Todd Ridenour ’86 went to Mexico with Potter’s Clay as a student but didn’t return until 2008. The Santa Barbara contractor went again in 2009 and camped out at Rancho Agua Viva with everyone else. Wednesday evening, he felt deep concern for the students and texted his wife, Heather Ihle Ridenour ’86, to pray for safety for them all.
The next day, March 19, the Potter’s Clay core team met for lunch at a taco stand near the church where Todd was working. At noontime he stood up on framing at the peak of the roof, looking down at his feet. He never saw the electrical wire that delivered 13,200 volts to his head.
Then the miracles began. Todd collapsed onto plywood and didn’t fall through the open framing to the ground. As he convulsed near the roof’s edge, his friend Jim Peterson grabbed his tool belt and dragged him back. Because they were close, the leadership team arrived quickly. An ambulance crew carefully moved Todd to the hospital, where Mexican pastors prayed and laid hands on him. He went to San Diego Medical Center that evening and later described the care he received as a cross between a practiced symphony and an Indy 500 pit crew. Excellent treatment continued at the Grossman Burn Center. Despite being burned to the bone on his head and suffering fourth-degree burns, he escaped internal injury. Only 5 percent of people survive such a shock.
News about Todd trickled in to Heather: He was conscious, he was convulsing, he was critical. Uncertain he would live, Heather and their three children went to San Diego that evening. Family and friends surrounded her with prayer and practical assistance. Bonnie Blundell Fearer ’81 started a blog (toddridenour.blogspot.com) to share news with friends and fellow members of Santa Barbara Community Church. “We never doubted how much we were loved,” Heather says. “It was an amazing display of God’s love shown through his people in action.”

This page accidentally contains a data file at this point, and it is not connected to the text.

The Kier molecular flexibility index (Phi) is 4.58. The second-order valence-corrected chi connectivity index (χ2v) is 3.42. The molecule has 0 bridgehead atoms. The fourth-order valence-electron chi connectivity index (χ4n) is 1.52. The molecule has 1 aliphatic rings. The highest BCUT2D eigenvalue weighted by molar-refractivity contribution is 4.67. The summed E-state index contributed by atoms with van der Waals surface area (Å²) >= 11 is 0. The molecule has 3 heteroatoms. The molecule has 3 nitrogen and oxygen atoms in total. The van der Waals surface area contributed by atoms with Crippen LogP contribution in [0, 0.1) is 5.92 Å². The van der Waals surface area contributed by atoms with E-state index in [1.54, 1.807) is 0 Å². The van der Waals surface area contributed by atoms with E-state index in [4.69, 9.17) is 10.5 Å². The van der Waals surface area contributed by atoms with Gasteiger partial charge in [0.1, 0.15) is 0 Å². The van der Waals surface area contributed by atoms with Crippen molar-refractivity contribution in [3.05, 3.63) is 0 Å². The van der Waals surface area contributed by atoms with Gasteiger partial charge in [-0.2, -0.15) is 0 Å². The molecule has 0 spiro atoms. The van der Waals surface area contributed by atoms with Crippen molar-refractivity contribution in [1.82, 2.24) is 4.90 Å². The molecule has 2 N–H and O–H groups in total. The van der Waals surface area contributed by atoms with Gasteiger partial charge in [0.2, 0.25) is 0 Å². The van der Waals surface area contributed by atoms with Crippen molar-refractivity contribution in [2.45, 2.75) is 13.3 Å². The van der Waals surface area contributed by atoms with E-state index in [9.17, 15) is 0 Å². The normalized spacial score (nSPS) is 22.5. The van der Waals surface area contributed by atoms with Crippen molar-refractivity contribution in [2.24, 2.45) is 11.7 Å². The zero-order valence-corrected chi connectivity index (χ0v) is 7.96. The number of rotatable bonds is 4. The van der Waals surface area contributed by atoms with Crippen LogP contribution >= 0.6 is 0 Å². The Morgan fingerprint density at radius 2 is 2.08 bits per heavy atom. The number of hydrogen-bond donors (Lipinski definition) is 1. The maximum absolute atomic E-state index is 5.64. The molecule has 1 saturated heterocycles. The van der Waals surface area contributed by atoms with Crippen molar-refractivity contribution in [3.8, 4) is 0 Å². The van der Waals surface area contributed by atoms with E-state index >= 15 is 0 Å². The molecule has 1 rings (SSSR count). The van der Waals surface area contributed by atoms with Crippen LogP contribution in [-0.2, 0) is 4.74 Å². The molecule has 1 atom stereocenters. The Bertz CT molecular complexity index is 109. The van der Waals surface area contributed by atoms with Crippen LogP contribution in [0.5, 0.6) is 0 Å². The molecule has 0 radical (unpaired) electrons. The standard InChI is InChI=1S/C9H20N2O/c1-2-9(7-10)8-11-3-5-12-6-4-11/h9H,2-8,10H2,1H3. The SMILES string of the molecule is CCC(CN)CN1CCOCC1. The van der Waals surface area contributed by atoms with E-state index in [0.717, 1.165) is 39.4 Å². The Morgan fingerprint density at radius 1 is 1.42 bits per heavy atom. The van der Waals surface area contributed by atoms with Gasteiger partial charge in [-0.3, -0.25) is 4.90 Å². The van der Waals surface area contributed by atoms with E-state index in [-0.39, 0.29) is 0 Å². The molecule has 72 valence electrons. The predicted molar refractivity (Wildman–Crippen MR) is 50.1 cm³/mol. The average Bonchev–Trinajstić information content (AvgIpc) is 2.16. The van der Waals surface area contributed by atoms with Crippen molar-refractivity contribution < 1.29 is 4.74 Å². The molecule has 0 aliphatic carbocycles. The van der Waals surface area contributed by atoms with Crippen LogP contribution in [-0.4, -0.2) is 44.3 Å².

The wound on Todd’s scalp started as big as a quarter and grew to the size of a pancake. Burns on his shoulder, arms and fingers worsened over time. “Electrical burns are gifts that keep on giving,” Todd quips. For seven months, he lived with an open wound on his head, fought off infections, endured painful skin grafts and suffered through surgeries. “Burns are brutal,” Todd says. “You get burned, then your skin gets peeled and grafted to fix your burns, doubling the injured area.”
Todd returned to Potter’s Clay in 2010 to work on the construction team, ironically at a site with no electrical power. The crew finished building the small house quickly and had time to repair the roof of a home that burned the day before. “Exactly 52 weeks ago I was shocked and burned, and 52 weeks later, I’m rebuilding a roof that was burned,” Todd wrote in his blog. “If I wasn’t so busy I might have just sat there and shed tears of thankfulness and gratitude.” The pastor of the church where Todd was injured had been discouraged because a fire had partially destroyed the building. He believed that God would send a miracle, and Todd’s survival became the miracle he longed for. Todd worshiped there in 2010. “The church is growing in faith, numbers and trust in the Lord,” he says. “God really does use all things for his own ends for those who trust him.”
At Grossman Burn Center, Todd learned to see himself as a survivor, not a victim. He suffers some lingering effects, such as numb fingers and toes. Despite these inconveniences, he’s humbled and grateful to be alive. “I trust God even more now,” he says. “I should have died, and I didn’t. I saw how God worked and orchestrated even the smallest details.”